Attorney and industry advocate Joann Needleman discusses what the proposed Validation End Date could really mean in the Proposed Rule.
In the Notice of Proposed Rule (NPR), the Consumer Financial Protection Bureau (CFPB or Bureau) attempts to provide some clarity around the debt collector’s calculation and disclosure of the validation end date. The validation end date is the date certain on which a consumer’s validation rights expire.
The newly proposed format Model B-3 Form for Validation Notice requires a debt collector to disclose an actual date certain. § 1006.34(b)(5) provides the following:
The Validation Period means the period starting on the date that a debt collector provides the validation information described in paragraph (c) of this section and ending 30 days after the consumer receives or is assumed to receive the validation information.
For purposes of determining the end of the validation period, the debt collector may assume that a consumer receives the validation information on any date that is at least five days (excluding legal public holidays, Saturdays, and Sundays) after the debt collector provides it.
In the section-by-section analysis, the CFPB acknowledges that debt collectors may be unsure how to reliably determine when a consumer has received the validation information. The CFPB also recognizes that many debt collectors will honor disputes and requests for validation outside the 30 day period.
It is for this reason the CFPB says its proposal “will not prohibit a debt collector from honoring a consumer’s request to exercise verification rights after the date certain that appears in the validation notice.”
While the Bureau seems to think that providing a validation end date will be helpful to both consumers and debt collectors, there are a few important considerations that it overlooked.
What does the consumer understand about the validation end date?
The model validation notice advises the consumer that they have until a certain date to dispute all or part of the debt. If the consumer is sending a written dispute by mail, is the validation end date the date that the debt collector receives the dispute or the date that the dispute is post-marked?The rule and analysis are not clear.
Take the following for example:
Suppose that the validation end date is June 15th and the consumer puts the dispute in the mail on June 14th. On June 16th the debt collector has received nothing from the consumer and starts or continues collection attempts. On the 17th, the debt collector receives the consumer’s dispute.
Has the debt collector violated § 1692g(b)?
The consumer believes to have disputed timely. The debt collector had no notice of the dispute on the validation end date.
Guidance and model language which clarifies the date the actual dispute is received in order to comply with the validation end date is critical.
Electronic communication poses some risk.
While the debt collection industry welcomes the idea of electronic communications with consumers, those communication channels pose new types of risk.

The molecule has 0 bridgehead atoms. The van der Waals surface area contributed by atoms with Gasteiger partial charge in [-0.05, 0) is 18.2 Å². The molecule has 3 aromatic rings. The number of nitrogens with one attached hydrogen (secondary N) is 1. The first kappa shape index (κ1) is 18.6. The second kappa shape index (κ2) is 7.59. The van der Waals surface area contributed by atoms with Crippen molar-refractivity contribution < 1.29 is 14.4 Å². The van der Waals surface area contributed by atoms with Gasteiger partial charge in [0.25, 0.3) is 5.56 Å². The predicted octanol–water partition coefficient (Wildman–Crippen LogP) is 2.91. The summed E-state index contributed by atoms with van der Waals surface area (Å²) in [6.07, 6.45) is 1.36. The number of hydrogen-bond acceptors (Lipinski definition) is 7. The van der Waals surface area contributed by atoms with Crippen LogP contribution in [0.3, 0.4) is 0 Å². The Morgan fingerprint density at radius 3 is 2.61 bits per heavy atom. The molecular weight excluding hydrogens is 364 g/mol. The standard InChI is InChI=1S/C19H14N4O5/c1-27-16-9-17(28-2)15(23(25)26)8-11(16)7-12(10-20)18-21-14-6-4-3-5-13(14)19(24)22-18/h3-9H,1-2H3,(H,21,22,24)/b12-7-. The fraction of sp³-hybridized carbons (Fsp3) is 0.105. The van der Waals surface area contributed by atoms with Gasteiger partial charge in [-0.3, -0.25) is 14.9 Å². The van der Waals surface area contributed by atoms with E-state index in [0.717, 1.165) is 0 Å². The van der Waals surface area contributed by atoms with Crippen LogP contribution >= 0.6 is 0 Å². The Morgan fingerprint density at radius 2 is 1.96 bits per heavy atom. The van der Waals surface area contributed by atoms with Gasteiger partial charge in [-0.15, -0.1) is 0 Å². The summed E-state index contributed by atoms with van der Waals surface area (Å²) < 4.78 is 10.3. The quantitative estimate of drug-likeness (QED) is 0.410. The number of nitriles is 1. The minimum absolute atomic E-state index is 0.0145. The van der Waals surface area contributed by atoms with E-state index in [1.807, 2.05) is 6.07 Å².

First, the CFPB has not proposed any type of mailbox rule for electronic communication. The current proposal infers a mailbox-type rule by suggesting that a debt collector can assume that a consumer has received the validation upon mailing, barring notification of any return mail.
In the situation of email and text, unless a return notification is provided, an email may be blocked by a firewall or put into the spam folder, while a text can easily be blocked.
In both situations, the debt collector may have no knowledge that the communication was not received. The same could be true for communications if sent by consumers. There may be instances where an agency’s firewall will not permit a certain domain name. Confirmation of when a communication is sent and received are critical elements for calculating and determining the start and finish of the validation period.
The Fair Debt Collections Practices Act (FDCPA) only requires proof of receipt upon notice of a cease and desist. However, compliance with this rule would require some actual knowledge. Agencies will need to work with their IT departments and third-party software providers in order to ensure that confirmation of receipt can be captured.
Is putting an end date a false or deceptive communication if an agency accepts disputes after the end date?
Finally, while the industry has been willing (as they should be) to accept disputes past the validation period or validation end date, is putting a deadline in the validation notice, and then not abiding by it, a false or deceptive statement? A creative plaintiff’s attorneys may think so.
Remember, the FDCPA says that if a consumer does not dispute the debt, then the debt collector has the right to assume the debt is valid. As much as the Bureau says that its proposal is flexible enough to allow debt collectors to accept disputes after the validation period, the plain meaning of the statute and current case law which interpret false, deceptive and misleading communications suggests otherwise.
Furthermore, will it be enough for the debt collector to include additional language in the validation notice advising the consumer that the end date is really not the end date, and that a consumer can dispute at any time? This will more likely cause more confusion for the consumer.
The CFPB would be wise, and industry should support, additional clarification language which adequately informs the consumer that disputes after the validation end date will be honored, while at the same time not punishing an agency for giving the consumer that right.
The conversation continues…
Attorney and industry advocate Joann Needleman, guest compliance thought leader, continues to bring her experience and insight as a navigator and strategist to assist in the regulatory changes the debt collection industry is facing today.
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